Daniel Harris Korean BBQ table setting

Awesome Grilling Recipes

Labor Day is almost upon us, which means that summer is fast coming to an end. But, rather than wallow in despair at the changing of the seasons, we recommend that you use the holiday as an excuse for one last, pull-out-all-the-stops backyard cookout.

This is a celebration, so it's no time for restraint—invite all your friends, stock up on drinks, and plan your menu early. Hot dogs and burgers have a permanent spot on ours, but there's so much more you can (and should!) do with that hot grill: smoked porterhouse steaks, whole fish tacos, spatchcocked chicken flavored with za'atar or lemon, and the best black bean burgers you've ever tasted. To do Labor Day right, keep reading for a whopping 35 of our favorite recipes for satisfying cookout main dishes.

Thick and Juicy Home-Ground Grilled Cheeseburgers

[Photograph: J. Kenji López-Alt]

The most important step in making better homemade burgers: Say no to the store-bought ground beef (and don't even get me started on preformed patties). Grinding your own beef gives you much more control over flavor, fat content, and texture. To see just how great the possibilities are, try these burgers, made with a mix of short rib, brisket, and sirloin for intensely beefy flavor and a looser, more juice-trapping structure.

Pimento-Jalapeño Cheeseburgers

Spicy, creamy pimento cheese is every bit as delicious on a hamburger as it is on crackers; the heat and acidity make it a great partner for a meaty burger. While I generally keep my pimento cheese chunky for dipping, here you'll process it until it's very smooth to ensure optimal meltability.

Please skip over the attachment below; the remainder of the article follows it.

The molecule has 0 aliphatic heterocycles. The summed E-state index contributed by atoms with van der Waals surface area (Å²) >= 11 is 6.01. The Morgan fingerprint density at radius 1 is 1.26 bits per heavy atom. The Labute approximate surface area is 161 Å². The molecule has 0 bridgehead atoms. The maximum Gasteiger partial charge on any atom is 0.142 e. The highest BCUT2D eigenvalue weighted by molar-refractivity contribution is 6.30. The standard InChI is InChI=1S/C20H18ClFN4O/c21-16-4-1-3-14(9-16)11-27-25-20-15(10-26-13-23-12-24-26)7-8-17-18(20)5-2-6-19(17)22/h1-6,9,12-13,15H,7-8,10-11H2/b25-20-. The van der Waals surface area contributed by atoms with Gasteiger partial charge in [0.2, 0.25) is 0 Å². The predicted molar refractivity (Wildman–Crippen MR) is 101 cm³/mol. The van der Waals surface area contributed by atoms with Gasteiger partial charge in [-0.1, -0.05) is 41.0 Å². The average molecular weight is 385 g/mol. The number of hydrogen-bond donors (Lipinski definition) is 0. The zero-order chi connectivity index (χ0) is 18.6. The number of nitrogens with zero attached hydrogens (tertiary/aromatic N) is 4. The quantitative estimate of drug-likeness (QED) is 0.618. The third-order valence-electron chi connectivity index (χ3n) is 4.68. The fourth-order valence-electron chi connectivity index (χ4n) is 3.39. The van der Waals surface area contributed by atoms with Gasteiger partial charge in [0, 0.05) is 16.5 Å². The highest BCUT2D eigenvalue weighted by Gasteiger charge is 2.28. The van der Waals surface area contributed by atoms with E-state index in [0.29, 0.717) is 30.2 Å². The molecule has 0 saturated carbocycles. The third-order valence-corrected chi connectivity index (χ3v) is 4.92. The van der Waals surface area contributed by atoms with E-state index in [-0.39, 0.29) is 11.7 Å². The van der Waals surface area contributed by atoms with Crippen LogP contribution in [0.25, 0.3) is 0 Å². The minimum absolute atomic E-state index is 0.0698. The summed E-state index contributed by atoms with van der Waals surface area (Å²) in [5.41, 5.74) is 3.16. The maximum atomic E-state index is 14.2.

Homemade Burger King Whopper-Style Cheeseburgers

Grilling a Whopper-style thin hamburger patty is tricky: In the time it takes to develop a good sear on both sides, the beef can easily turn to leather. Our solution is to cook the patties almost entirely through on one side, maximizing the smoky char and keeping them from overcooking. Once that's done, simply assemble the burger with the classic Whopper accoutrements—crinkly dill pickle slices, mayo, ketchup, sesame-seeded bun, and all—for a decidedly upgraded fast food standard.

Cajun Burgers With Spicy Remoulade

[Photograph: Morgan Eisenberg]

For these flavorful Cajun-themed burgers, we swap out the traditional burger-topping trio—lettuce, tomato, and onion—for the Cajun "Holy Trinity" of bell pepper, onion, and celery. Andouille sausage mixed into the beef adds a spicy element, bolstered by a cayenne- and horseradish-spiked remoulade. Blue cheese isn't a Cajun ingredient, of course, but it adds a little funk to these burgers that just feels right.

Teriyaki Burgers

There's more to making a great teriyaki burger than just slapping a little teriyaki sauce onto the patty. The first step to improvement is making your own teriyaki sauce—the store-bought stuff is almost always too thin, and far too sweet. Next, brush it on at the end of cooking, so that it glazes the meat without having time to burn. And the pineapple you usually see on teriyaki burgers? The sauce already supplies plenty of sweetness, so we top the patties with crunchy cabbage and scallions instead.

The Best Grilled Hot Dogs

[Photograph: Joshua Bousel]

Natural-casing hot dogs are generally a good choice for grilling, but there's always the risk of a blowout. To make sure the franks don't pop and leak their juices onto the fire, we recommend poaching them in flavorful liquid to heat them through, then grilling them over high heat just long enough to char. If you're using skinless hot dogs, just make a few slits in them and heat them up directly on the grill, without poaching.

Grilled Bratwurst With Warm German Potato Slaw

The same poach-and-grill technique we use for basic hot dogs works wonderfully for producing tender, juicy bratwurst as well. For a classic combination of sausages and German potato salad, we gently cook bacon, potatoes, and aromatics together in beef broth, then layer on red cabbage and sausages—as the brats cook, their fat will drip down into the slaw mixture, providing extra flavor and richness. Once the sausages hit an internal temperature of 140 to 145°F, sear them over high heat and serve them with the warm slaw.

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